Five habits every writer of fiction needs to break.
How to Be an Aspiring Author Forever
We all have dreams and aspirations. Some of us want to become family doctors, nurses, or even pediatric otolaryngologists. Some people dream of spreading knowledge by becoming university professors, preschool teachers, or specialists in the study of the metacognitive processes of emotional intelligence. Then, of course, there are those of us who are inspired by the arts. We are the real dreamers: the lovers of stage, film, canvas, book, and so many other forums for expressing artistic creativity.
Many of us are aspiring authors who dream of writing the next classic novel. We don't just desire commercial success––we want our work to mean more than the money it makes and the copies it sells. We want to transcend: to write a book that is years ahead of its time, that might not be appreciated by modern audiences but will most certainly be studied for centuries by more enlightened minds. We want future readers to pore over our biographical details, hoping to glean more insight into our particular brand of literary genius. Yes, we know what we want. We are dreamers, after all, and we love getting lost in our fantasies.
Taking all of this into consideration, it is fair to say that being an aspiring author is almost as wonderful—no, better, in fact—than actually being a published writer. Because doesn't publishing a book end the dream? What if publishing is not followed by success? What if, after laboriously penning what is surely destined to be a classic novel, we receive absolutely no recognition? Being ahead of one's time is all well and good, but can we really handle the cold rejection that might accompany our artistry? And what if our work, by some unspeakable horror or mistake of the cosmos, is never successful?
No, there is certainly no place in the publishing world for dreamers like us. Luckily, there is no reason why we can't keep the dream alive forever. If you're a dreamer like me, all you need to do is follow these simple steps. I can guarantee that if you stick to these guidelines, you will remain an aspiring author forever:
1. Never ever make plans.
Outlines aren't for creative thinkers or committed aspiring authors like us—they're for analytical fools who are set on completing their projects. How dare someone suggest that you stifle your creative process by tying yourself down with a preplanned plot? You aren’t some robot sent out to complete a mundane task. You, by Jove, are an artist! You must be organically and spontaneously inspired! Would a sculptor choose his subject before he began to mold the form? Would an architect draw a blueprint before picking up her tools? Would an actor learn his lines before delivering his performance? The absurdity of it all!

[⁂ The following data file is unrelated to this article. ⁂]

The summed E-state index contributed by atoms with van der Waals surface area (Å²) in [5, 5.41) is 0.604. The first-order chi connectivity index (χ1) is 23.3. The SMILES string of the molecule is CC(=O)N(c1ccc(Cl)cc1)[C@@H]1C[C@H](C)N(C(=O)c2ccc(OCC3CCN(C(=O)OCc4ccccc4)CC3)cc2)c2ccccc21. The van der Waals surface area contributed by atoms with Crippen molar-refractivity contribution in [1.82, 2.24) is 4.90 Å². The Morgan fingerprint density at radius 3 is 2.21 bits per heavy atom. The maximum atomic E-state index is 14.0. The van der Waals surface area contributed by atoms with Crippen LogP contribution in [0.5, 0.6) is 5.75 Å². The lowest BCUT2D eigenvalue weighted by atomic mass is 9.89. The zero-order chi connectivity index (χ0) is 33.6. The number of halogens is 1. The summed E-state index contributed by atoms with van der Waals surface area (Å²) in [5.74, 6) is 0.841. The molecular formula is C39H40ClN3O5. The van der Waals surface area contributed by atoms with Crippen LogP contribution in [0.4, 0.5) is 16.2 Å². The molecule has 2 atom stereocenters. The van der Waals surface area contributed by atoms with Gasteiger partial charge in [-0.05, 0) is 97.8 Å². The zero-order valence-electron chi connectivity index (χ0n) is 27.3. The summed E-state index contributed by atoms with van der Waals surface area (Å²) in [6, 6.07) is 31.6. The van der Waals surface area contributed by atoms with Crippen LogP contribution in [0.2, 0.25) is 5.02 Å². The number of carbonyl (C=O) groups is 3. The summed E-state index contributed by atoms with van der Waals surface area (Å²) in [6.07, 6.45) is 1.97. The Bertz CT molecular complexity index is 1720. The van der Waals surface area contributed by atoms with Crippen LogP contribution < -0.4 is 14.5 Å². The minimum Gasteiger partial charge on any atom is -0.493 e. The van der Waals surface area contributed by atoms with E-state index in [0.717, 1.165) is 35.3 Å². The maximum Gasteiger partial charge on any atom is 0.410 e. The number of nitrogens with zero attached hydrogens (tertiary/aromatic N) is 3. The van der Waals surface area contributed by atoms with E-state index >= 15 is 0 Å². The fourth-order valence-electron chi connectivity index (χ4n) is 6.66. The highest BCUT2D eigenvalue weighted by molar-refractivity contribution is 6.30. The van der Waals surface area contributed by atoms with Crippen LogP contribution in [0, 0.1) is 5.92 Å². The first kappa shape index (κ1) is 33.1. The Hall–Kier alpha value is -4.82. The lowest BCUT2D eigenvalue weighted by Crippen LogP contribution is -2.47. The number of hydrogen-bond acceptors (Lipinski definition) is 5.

2. You are the sole creator of your work. Ignore all others.
People will tell you that writing is a process. They will say that part of this process is allowing others to read your work. They might even tell you that you should put your work into the hands of an editor, trusting him or her to improve the story and the quality of the language. But those people don't know you. They don't know that you are so intrinsically connected to your book that it is physically impossible for you to entrust it to someone else. They don't realize that, unlike some of these published writers, you are the only person who knows what is best for your story. Editors, with their red pens and their "constructive" commentary, are evil. They will destroy your art, if not your dream. Avoid them at all costs.
3. Only write when you are feeling inspired.
Forcing yourself to write is like forcing your children to complete their homework. What do they get out of the experience if it’s pushed on them? Do they really learn their multiplication tables by doing their math homework? Wouldn’t they learn them better if they were to study them when they wanted to? Don't make a schedule to follow when it comes to your writing. Work at your own pace, and work only when you feel inspired to do so. As a committed aspiring author, you're in no rush.
4. Commercial literature is for plebeians. You are a real artist.
Plot-driven thrillers, books with romantic subplots, or anything driven primarily by the action of the story should hold no interest for you. You are too good to read the books that others can't put down, because you are a literary genius. Stay away from these books. If you dare to read them, their obvious inferiority may rub off on you. Sure, Stephen King may be a millionaire with one of the biggest and most diverse fan bases an author has ever had, but you, you are an artist. That's why you're sticking with your role as an aspiring author, right?
Dreams are important. If you're an aspiring author, and you're good at being an aspiring author, why on earth would you do anything differently? Everyone knows that change is bad and success is subjective. So stick with the guidelines above and you'll have no problem being an aspiring author forever.
If you decide to turn your back on all of these very important aspects of the aspiring author's static and solitary life, consider checking out the manuscript editing services offered by Scribendi.com. If you're going to change your game, you'll have to play by some new rules, and I've heard that the editors at Scribendi.com don't bite nearly as hard as the others.